Of course, most other motor companies had gone long past that decades before. H-D's design is definitely retro, and while it's harder to see now, is STILL based around having a giant flywheel at the bottom to smooth out the power. And of course a chain primary drive between the crank and the transmission...

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Posted (edited)

Usually after a patent expires, generic production is open game. Trying to get around the PAT expirations with trademarking sound, shape, etc, is just utter nonsense. Infringing upon registered trademarks is different and should be strictly enforced, but trademark only. Not design. Design is protected only during a current non-expired registered patent. A trademark would be the “Gibson” logo, or the “LesPaul” signature on the model, or the “Coke” or Coca-Cola product logos or signatures etc. The idea that courts gave Gibson protection on a design under trademark law is preposterous and I don’t know why aside from cost, that no one has taken it back to the courts. If John Browning’s Colt .45ACP 1911 Gov’t pistol got protection under Trademark law after the patents expired a hundred years ago, dozens of firearms manufacturers wouldn’t exist today. Same goes for any product.

What if pharmaceutical companies were able to stop generic pill production after their patents expire on the design or chemical compound makeup of a drug, based on the argument that “it looks like our pill?” None of us would be able to buy any aspirin because it went the way of Gibson and a bottle of aspirin would cost $50!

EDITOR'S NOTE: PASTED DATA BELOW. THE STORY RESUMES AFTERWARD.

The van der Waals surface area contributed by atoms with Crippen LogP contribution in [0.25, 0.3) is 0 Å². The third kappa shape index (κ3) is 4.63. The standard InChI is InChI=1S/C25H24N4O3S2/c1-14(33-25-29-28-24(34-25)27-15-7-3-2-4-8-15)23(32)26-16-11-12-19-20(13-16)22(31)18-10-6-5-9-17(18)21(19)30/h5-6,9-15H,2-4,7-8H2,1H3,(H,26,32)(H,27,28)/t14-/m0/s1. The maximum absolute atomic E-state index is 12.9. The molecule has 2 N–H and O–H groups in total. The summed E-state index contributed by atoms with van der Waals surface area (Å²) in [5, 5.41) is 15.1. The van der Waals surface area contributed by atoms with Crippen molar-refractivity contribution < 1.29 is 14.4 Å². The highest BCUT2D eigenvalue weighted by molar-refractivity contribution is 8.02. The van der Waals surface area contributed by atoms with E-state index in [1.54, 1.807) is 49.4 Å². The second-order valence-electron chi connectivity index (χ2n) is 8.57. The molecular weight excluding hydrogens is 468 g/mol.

Such bullshit.

Edited by gtrdaddy
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1 hour ago, gtrdaddy said:

The idea that courts gave Gibson protection on a design under trademark law is preposterous and I don’t know why aside from cost, that no one has taken it back to the courts.

I like your thinking. Interesting that FMIC pressured Charvel, Jackson, Kramer, Fernandes, ESP, and many others to stop emulating the Stratocaster headstock profile due to what I recall being touted as those knockoffs creating confusion in the marketplace. Of course, that confusion--as it relates to Charvel and Jackson--magically dissipated once FMIC acquired those brands.

I'm a firm believer in intellectual property protection, but bullshit is as bullshit does.

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On 3/6/2018 at 7:31 AM, Jeff R said:

I was kinda expecting a natural wood, PRS sig logo variation of the Dan Spitz PRS headstock.

The-Teenage-Mutant-Ninja-Turtles-on-a-PR

The idea came from simply making a 6 in a row style headstock and stretching the current PRS style into something so ugly I would like it. - Dan Spitz, March 2010

I actually like that body carve a little....just a little.

That headstock starts off as a tilted PRS at the nut, then skee-slopes flat paddling to a simple mooned fork.

Hideous upon hideous upon hideous.

That headstock is an 

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You know what?  I've determined that I don't hate it.  I may try one someday if everyone keeps hating them and they end up on the used market on the cheap-ish.

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Posted (edited)

A friend of mine has a PRS SE EG, and I think it's a helluva nice guitar. The one in the pic isn't his but looks exactly like his. It is a set neck guitar.

prs se eg.jpg

Edited by mudshark

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I have finally "bonded" with my PRS CU24.. And I finally found a "Strat" that I like.. But Hamer's are still on the top of my  "Do Not Sell" List...

003.JPG

006.JPG

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The only thing I get from the comments is that apparently only the first 500 come with a hardshell case?

REALLY? A $2300 guitar that doesn't have a hard case?